5- Leadership Excellence – How to drive impact of teams by focus, tools and habits… with respect, trust and a WHY.

January 30, 2020


Excellent leaders strive for leaving positive traces in people, processes and systems by focusing on impact, productivity and (true) leadership, not just on short term results and mere management. Ideally they aim at being a positive and inspiring role model for their people, like Sun Zi (500 BC) said: “A leader leads best by example and not by force.”


In our highly volatile, uncertain, complex and ambiguous (“VUCA”) times it is more than ever necessary to prioritize the economic AND social effectiveness and efficiency in organizations to not just survive and get through, but to prosper and continuously ideate, create and distribute positive value with as little waste in the process and result as possible.


For being economic effective and efficient, leaders nourish focus and energy with the right business cases which they drive towards excellent impact with their teams by clear target focus, vital few tools and best habits. To make it possible, they foster being social effective and efficient by building trust with their people and stakeholders. Referring to David Maister et al. (2018) trust is linked to the “trust equation” and trust grows if we pull the right levers:

  • Credibility: What do we know and what do we talk about as an expert and/or leader?

  • Reliability: What are actions and habits which we display congruently with our words?

  • Intimacy: What are feelings we emotional intelligently perceive & arouse in us/others?

  • Self-Orientation: Are we able to cut the ego and adjust the own agenda to team vision?

Leadership excellence combines economic and social performance levers to drive efficiency and effectiveness. The idea of “doing the right things right with impact together as a team” can be simplified and summarized by relevant roles, principles, tasks, tools and best habits.

The roles of an excellent leader are:

  • Effective leader with vision and strategy; able to inspire people to doing the right things.

  • Efficient manager with tools and task focus; able to manage people to doing things right.

  • Enabling coach with intuition and questions; able to empower people's deep potentials.

  • Transforming change agent with head, heart and hand; able to drive evolution & growth.

  • Emotional intelligent networker with trust and 6th sense; able to connect & collaborate.

  • Energetic performer with drive and ambition; able to energize teams and stakeholders.

I experienced the importance of role awareness for example in the Army as an officer and especially in special force settings like leading a ranger commando or cyber war specialists. Clear roles foster impact: Who leads (this time)? Who does not? Who coordinates the tasks? Who clarifies the scenario? Who solves what problem? Who keeps connection to supporters and stakeholders? Who knows whom (internal/external)? Who supports whom? How? Why?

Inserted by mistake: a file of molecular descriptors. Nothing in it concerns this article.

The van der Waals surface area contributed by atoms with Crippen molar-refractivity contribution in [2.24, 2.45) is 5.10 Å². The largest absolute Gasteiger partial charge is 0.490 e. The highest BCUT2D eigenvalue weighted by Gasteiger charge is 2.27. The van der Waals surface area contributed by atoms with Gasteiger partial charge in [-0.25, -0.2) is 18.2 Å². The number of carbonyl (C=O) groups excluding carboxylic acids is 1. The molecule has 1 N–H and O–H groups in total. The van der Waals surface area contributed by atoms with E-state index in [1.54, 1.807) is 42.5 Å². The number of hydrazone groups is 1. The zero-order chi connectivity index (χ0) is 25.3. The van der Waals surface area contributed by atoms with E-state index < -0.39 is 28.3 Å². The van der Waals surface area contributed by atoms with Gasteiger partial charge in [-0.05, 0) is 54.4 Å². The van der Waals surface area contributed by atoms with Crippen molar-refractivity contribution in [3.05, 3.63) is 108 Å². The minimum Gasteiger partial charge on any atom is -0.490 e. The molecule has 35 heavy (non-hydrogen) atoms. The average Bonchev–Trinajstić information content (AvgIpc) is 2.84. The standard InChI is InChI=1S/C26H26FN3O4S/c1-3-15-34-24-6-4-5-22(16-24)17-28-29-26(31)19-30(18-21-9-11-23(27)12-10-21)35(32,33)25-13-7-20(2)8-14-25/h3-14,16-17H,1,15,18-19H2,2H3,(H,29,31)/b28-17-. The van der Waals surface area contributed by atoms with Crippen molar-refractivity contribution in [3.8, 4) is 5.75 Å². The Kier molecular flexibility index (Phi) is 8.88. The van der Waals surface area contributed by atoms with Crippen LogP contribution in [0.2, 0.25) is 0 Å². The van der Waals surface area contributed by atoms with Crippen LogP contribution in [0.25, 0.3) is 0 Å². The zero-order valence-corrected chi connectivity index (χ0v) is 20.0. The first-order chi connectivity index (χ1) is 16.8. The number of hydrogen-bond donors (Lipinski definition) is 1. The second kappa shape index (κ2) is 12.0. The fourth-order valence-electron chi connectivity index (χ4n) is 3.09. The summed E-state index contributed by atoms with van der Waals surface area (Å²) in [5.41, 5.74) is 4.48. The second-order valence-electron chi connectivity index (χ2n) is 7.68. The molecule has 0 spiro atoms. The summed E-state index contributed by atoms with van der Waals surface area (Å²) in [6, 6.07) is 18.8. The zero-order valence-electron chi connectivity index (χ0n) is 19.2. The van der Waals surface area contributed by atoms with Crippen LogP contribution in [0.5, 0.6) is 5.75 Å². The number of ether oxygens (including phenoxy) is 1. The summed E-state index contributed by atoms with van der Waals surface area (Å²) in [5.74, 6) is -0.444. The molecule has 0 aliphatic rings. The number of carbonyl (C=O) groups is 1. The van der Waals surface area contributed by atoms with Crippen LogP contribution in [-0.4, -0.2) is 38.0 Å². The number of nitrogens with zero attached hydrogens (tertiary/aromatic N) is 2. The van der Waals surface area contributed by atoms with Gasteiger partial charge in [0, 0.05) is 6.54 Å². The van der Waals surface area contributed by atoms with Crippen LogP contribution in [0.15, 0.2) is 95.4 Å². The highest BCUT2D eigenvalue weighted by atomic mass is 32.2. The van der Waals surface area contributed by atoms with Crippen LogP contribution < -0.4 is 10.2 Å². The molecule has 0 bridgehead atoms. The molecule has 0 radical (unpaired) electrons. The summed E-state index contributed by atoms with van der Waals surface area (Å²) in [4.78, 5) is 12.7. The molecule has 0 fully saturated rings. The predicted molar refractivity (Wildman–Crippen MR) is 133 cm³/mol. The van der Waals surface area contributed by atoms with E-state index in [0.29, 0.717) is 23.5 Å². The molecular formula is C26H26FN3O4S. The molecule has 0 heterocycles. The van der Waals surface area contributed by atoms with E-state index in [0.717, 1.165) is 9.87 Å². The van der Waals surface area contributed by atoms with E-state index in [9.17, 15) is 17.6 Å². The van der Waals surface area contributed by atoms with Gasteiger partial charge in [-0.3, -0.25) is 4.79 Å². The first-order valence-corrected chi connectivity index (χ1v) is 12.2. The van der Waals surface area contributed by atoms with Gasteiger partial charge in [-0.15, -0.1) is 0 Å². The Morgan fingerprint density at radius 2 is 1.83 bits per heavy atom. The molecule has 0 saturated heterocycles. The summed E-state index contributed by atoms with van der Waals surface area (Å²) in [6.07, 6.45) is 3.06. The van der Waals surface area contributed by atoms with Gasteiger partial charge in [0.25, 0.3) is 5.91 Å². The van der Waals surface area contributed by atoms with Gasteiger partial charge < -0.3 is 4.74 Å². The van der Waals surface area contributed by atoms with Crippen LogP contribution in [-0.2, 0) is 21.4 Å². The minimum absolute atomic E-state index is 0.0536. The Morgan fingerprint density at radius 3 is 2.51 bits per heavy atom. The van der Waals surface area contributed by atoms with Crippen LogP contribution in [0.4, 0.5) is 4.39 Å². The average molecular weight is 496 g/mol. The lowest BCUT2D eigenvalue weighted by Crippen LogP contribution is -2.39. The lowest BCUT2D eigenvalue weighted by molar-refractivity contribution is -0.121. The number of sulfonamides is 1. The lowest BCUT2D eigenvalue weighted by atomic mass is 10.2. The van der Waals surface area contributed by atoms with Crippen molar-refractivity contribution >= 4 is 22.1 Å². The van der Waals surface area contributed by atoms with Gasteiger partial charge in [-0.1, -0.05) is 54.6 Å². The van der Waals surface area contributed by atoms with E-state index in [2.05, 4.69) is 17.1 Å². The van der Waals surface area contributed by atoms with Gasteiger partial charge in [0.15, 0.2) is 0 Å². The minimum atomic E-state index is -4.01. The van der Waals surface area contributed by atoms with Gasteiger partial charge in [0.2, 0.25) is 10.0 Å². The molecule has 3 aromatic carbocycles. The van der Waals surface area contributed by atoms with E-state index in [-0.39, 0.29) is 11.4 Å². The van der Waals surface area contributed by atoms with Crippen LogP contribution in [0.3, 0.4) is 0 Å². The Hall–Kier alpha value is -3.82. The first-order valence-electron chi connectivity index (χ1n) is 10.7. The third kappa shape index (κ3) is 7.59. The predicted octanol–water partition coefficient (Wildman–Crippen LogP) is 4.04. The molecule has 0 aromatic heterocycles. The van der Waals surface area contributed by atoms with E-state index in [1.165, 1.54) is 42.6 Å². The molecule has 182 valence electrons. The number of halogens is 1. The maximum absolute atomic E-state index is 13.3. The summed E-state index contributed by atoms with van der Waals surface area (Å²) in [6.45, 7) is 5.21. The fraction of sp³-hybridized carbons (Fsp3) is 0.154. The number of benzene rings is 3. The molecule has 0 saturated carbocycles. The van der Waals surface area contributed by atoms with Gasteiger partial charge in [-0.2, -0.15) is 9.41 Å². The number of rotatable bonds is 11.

The principles of an excellent leader are:

  • Awareness of the big picture as well as of the important details, levers and barriers.

  • Positive attitude of respect and trust for people and for yourself, and to building trust.

  • Clear focus on results, actions, improvements and development of people & systems.

  • Continuous drive for synergizing strengths in a team & “sharpening the saw” (Covey).

  • Lean mindset, toolset & skillset to foster the creation of value and elimination of waste.

  • Sense for motivation of oneself and others: What is in it for them? What is in it for me?

I experienced the value of leadership principles in my time as an Amazon leader. We had excellent leadership principles which drove the performance culture as well as quality, safety, motivation, trust, learning and development of people. Examples are: Customer obsession, result focus, drive for action, invent and simplify, big picture, insist on highest standards, have backbone to disagree and commit, ownership, frugality, learn & be curious.

You can check them out at... https://www.aboutamazon.com/our-leadership-principles

A selection of tasks of an excellent leader are:

  • Analyze the situation from multiple perspectives and evaluate your big pic and scenario.

  • Develop and define smart targets and strategies based on your analysis and intelligence.